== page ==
Thursday, August 14, 2008

Breastfeeding mother alleges WestJet harassment

Another Vancouver woman has come forward to say she was harassed while breastfeeding in public.

Vancouver teacher Erin Tarbuck told CBC News she was nursing her 11-month-old son on a recent WestJet flight as the plane was preparing for takeoff, when a flight attendant asked her to cover up.

Takeoff and descent can cause painful pressure in the tiny Eustachian tubes of children's ears, so it's common for mothers to nurse their babies, Tarbuck said, as swallowing helps ease the pain.

"[She] came up and said quietly, 'You know, some men find the sight of a bare breast quite offensive. Can I offer you a blanket to cover up with?" Tarbuck said on Wednesday.

Tarbuck declined the offer of a blanket, but one was brought to her anyway.
"I was pretty shocked," said Tarbuck.

She later complained to WestJet's head office and received a written response.

"The rep defended what the flight attendant had done. She said we have to make our customers feel comfortable," said Tarbuck.

WestJet couldn't be reached for comment on Wednesday.

Breastfeeding a human right

Nursing mothers on Tuesday were planning a protest at a Vancouver H&M store, after Manuela Valle said staff told her she had to nurse her baby in a change room because she could offend customers.

Tarbuck said on the WestJet flight, she was nursing discreetly, and the only other people in her row were her husband and daughter.

While the WestJet response was polite, she said, it was ultimately unapologetic, and the representative could not guarantee attendants would not ask Tarbuck to cover up if she breastfeeds on a flight again.

The high school teacher wants WestJet to develop a policy on breastfeeding, and said she plans to file a complaint with the federal Human Rights Tribunal if she doesn't hear back from the airline soon.

Eleven years ago, the B.C. Human Rights Tribunal ruled women should not be restricted from nursing children in public.

"I would like them to recognize it is a human right, and to have a policy that protects, respects and honours the human rights of all their passengers, adults and children alike. Adults eat on planes. Babies should be able to as well," said Tarbuck.

Breastfeeding advocates say making women cover up while breastfeeding wrongly promotes the notion that it is illegal, immoral or in some way shameful. Some mothers also find it difficult to breastfeed while keeping their children covered or say their children won't nurse under a blanket.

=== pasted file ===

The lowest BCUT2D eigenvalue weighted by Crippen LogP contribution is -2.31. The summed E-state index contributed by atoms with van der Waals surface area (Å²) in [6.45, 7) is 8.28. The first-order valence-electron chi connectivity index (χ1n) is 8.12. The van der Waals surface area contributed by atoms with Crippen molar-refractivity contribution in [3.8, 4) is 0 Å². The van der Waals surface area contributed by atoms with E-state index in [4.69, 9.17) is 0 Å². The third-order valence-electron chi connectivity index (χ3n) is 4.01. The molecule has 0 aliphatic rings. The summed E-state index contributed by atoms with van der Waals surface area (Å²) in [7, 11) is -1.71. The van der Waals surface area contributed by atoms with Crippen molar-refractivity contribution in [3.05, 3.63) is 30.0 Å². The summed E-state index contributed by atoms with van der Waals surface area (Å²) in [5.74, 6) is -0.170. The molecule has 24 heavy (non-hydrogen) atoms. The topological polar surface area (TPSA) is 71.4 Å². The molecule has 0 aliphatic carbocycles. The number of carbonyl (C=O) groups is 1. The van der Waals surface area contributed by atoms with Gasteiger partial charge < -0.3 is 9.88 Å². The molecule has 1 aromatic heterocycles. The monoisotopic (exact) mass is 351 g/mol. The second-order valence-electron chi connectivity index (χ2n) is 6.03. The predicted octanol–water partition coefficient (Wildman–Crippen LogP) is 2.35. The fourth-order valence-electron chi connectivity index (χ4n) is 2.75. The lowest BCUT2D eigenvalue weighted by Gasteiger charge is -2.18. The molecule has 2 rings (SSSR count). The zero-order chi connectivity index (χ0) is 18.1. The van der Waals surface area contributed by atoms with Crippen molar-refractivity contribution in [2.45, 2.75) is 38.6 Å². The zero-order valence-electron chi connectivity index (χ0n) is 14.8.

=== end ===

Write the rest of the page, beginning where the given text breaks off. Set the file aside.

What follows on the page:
Breastfeeding conflicts draw ire of 'lactivists'

Vancouver woman considering filing complaint against WestJet after being asked by flight attendant to cover up while nursing baby


August 8, 2008

VANCOUVER -- A Vancouver woman says she's poised to file a human-rights complaint against WestJet after being asked to cover up while nursing her baby on a recent flight, another sign of the clash between the rights of breastfeeding mothers and social unease over seeing bare breasts in public.

Those tensions spilled into a busy shopping mall in downtown Vancouver yesterday as dozens of women lifted their shirts, unsnapped their maternity bras, and latched their babies onto their breasts for a public "nurse-in."
The women were protesting after a Vancouver mother was asked to retreat to a dressing room to nurse her baby at the H&M clothing shop last Saturday.
The turnout of "lactivists" drew attention to recurring flare-ups between mothers who breastfeed in the open, and public squeamishness about the sight.

Another Vancouver mother, teacher Erin Tarbuck, said a flight attendant offered her a blanket after she had "discreetly" lifted her shirt to breastfeed her son just before takeoff on a July 2 flight between Montreal and Vancouver.
Ms. Tarbuck twice declined, but the flight attendant gave her the blanket anyway.

"She said that some men find the sight of a bare breast quite offensive," Ms. Tarbuck, a high-school teacher, said yesterday. The only other people in the row were her husband and two children.

WestJet said it was sorry if the incident made Ms. Tarbuck uncomfortable, but insisted the flight attendant did not act improperly.